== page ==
Harry Triguboff founder of Meriton has recently announced plans to restructure and expand the executive team, putting to rest any rumours that the 82-year-old developer is selling the business.
Despite rumors of the potential sale, Mr Triguboff has stated that there is no need to sell and furthered this by telling media that the business would build about 3,000 additional apartments this year.
“Nothing is happening (on the sale). It (Meriton) will be even stronger in a couple of years. I could sell then,” Mr Triguboff said.
In the wake of the retirement of long-time General Manager Peter Spira last year, new positions have been made within the executive team, including that of a Building Director and a Director of Sales.
According to The Australian, Former Development Director of Urban Growth, Simeon McGovern
will head Meriton’s new Projects and Planning position while newbie Andrew Mednick has taken over as Retail and Commercial Manager.
“Before Peter went, I created a building (director) and a director of sales,” Mr Triguboff said.
Mr Triguboff described the process of adding new staff into the company as a ‘daunting adventure’.
“We have people that have been here a long time and when you put someone new in we have to see how they fit in,” Mr Triguboff said.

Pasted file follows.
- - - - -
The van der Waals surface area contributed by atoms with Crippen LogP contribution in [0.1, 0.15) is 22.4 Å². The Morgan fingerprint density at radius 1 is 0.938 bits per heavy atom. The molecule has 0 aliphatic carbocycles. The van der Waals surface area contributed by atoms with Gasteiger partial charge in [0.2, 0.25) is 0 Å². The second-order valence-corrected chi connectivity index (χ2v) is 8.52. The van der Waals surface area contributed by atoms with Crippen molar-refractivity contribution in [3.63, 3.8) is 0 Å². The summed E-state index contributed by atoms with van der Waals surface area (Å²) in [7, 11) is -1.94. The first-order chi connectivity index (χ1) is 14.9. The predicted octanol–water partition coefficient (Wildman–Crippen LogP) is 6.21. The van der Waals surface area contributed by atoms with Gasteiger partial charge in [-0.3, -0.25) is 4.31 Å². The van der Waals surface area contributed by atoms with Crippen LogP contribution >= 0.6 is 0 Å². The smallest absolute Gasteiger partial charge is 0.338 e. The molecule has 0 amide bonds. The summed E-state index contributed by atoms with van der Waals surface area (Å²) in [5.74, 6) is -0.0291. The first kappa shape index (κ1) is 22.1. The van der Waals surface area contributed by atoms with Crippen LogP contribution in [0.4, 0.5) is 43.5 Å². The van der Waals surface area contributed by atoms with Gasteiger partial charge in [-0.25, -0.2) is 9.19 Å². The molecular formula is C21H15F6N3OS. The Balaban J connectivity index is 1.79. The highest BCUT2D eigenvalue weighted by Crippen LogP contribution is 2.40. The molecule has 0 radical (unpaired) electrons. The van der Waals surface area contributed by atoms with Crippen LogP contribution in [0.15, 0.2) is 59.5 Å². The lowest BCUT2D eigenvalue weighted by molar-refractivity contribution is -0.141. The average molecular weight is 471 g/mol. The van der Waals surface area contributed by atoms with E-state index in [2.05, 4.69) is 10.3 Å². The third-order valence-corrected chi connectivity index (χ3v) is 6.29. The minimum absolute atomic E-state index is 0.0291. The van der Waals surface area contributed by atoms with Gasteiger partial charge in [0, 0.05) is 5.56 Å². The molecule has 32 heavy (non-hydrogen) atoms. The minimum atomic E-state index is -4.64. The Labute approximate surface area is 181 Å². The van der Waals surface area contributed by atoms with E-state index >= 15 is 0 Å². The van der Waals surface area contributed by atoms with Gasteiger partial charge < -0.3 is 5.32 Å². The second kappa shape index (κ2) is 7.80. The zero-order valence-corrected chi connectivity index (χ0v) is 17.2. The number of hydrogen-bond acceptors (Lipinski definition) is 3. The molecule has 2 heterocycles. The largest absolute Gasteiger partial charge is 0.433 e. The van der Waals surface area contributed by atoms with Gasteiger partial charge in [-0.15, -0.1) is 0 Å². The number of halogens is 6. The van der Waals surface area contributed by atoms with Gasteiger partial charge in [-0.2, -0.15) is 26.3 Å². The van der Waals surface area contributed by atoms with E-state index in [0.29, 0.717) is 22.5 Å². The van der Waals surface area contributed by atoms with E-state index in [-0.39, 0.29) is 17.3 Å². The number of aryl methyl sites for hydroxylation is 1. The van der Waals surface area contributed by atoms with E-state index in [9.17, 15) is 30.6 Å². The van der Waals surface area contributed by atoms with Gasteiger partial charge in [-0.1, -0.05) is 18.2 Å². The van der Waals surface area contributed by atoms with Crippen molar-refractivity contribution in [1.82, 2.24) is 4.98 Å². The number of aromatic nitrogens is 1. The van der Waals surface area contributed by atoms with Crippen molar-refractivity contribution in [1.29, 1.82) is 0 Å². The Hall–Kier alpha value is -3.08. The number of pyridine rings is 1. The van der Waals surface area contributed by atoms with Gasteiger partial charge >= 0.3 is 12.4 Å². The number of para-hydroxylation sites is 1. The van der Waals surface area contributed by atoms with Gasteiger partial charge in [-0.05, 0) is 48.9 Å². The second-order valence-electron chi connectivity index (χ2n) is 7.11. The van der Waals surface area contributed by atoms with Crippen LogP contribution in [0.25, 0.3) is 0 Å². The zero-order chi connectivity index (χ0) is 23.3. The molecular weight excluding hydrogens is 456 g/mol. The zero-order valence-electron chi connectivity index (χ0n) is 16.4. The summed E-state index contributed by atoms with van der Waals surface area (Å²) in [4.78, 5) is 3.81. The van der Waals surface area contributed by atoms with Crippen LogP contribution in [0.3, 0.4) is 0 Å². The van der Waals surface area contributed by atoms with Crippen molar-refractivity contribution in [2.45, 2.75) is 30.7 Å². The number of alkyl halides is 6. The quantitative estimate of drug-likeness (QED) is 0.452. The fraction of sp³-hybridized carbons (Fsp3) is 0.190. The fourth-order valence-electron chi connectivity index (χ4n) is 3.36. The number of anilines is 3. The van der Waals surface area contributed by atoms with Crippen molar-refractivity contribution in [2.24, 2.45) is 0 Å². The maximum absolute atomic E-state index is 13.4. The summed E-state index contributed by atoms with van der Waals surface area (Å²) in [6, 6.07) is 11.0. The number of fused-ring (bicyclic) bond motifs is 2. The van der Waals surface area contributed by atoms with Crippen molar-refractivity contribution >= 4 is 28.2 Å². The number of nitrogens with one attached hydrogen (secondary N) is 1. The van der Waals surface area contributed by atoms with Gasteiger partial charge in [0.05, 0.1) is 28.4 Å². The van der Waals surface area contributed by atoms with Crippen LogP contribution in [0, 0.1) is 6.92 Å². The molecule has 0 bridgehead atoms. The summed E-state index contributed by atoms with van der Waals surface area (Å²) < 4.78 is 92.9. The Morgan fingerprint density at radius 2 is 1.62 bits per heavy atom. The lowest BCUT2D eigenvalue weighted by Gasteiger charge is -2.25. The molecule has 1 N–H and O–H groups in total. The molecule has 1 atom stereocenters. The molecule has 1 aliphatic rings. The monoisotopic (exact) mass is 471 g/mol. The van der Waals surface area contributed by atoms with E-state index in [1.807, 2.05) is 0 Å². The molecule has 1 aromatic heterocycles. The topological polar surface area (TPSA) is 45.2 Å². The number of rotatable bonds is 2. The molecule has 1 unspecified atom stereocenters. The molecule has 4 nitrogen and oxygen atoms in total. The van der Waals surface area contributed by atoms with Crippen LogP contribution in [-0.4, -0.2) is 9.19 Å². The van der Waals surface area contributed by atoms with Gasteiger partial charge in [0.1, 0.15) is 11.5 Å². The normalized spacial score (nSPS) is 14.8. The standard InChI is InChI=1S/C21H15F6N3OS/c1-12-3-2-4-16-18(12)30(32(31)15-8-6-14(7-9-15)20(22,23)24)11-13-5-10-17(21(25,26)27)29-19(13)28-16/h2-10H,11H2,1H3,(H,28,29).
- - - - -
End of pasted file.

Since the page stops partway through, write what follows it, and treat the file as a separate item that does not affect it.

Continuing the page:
Named Australia’s second-richest person by Forbes Magazine this year, Mr Triguboff has recently purchased a number of new development sites in Sydney, and has reportedly spent $432 million on land since January last year.
With a current development pipeline of more than 13,600 units, Meriton is continuing to grow with Mr Triguboff’s twenty-four year old grandson Daniel Hendler becoming increasingly involved within the business.
Mr Triguboff currently has his sights set on Sydney, as negotiations on three sites with a total purchase price of $350 million continue.
“They are all Sydney sites. At this stage, Sydney is the place,” Mr Triguboff said. According to The Australian, Mr Triguboff also owns 2,200 investment apartments retained from his developments, which have reportedly been eyed by investment banks for a potential listed property trust.